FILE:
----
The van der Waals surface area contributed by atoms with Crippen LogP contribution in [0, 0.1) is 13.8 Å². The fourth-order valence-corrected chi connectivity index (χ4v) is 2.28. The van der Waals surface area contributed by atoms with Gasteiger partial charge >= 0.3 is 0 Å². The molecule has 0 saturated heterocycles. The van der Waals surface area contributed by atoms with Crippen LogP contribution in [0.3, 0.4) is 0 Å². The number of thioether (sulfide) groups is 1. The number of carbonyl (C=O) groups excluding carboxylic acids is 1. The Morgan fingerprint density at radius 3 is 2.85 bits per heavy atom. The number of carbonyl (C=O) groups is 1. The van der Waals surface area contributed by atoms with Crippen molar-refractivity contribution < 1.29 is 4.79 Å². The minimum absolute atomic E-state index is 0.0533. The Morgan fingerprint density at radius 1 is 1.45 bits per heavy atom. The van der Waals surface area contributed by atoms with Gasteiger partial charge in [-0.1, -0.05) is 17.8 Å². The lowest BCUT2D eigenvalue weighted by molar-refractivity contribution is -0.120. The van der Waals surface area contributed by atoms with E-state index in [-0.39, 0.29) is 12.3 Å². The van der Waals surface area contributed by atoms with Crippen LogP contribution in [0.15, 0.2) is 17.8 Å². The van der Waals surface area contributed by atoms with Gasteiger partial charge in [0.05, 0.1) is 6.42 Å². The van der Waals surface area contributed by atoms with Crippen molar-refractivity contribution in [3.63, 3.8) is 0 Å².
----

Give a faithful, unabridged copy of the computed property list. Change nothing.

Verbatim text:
The van der Waals surface area contributed by atoms with Crippen LogP contribution in [0, 0.1) is 13.8 Å². The fourth-order valence-corrected chi connectivity index (χ4v) is 2.28. The van der Waals surface area contributed by atoms with Gasteiger partial charge >= 0.3 is 0 Å². The molecule has 0 saturated heterocycles. The van der Waals surface area contributed by atoms with Crippen LogP contribution in [0.3, 0.4) is 0 Å². The number of thioether (sulfide) groups is 1. The number of carbonyl (C=O) groups excluding carboxylic acids is 1. The Morgan fingerprint density at radius 3 is 2.85 bits per heavy atom. The number of carbonyl (C=O) groups is 1. The van der Waals surface area contributed by atoms with Crippen molar-refractivity contribution < 1.29 is 4.79 Å². The minimum absolute atomic E-state index is 0.0533. The Morgan fingerprint density at radius 1 is 1.45 bits per heavy atom. The van der Waals surface area contributed by atoms with Gasteiger partial charge in [-0.1, -0.05) is 17.8 Å². The lowest BCUT2D eigenvalue weighted by molar-refractivity contribution is -0.120. The van der Waals surface area contributed by atoms with E-state index in [-0.39, 0.29) is 12.3 Å². The van der Waals surface area contributed by atoms with Crippen LogP contribution in [0.15, 0.2) is 17.8 Å². The van der Waals surface area contributed by atoms with Gasteiger partial charge in [0.05, 0.1) is 6.42 Å². The van der Waals surface area contributed by atoms with Crippen molar-refractivity contribution in [3.63, 3.8) is 0 Å².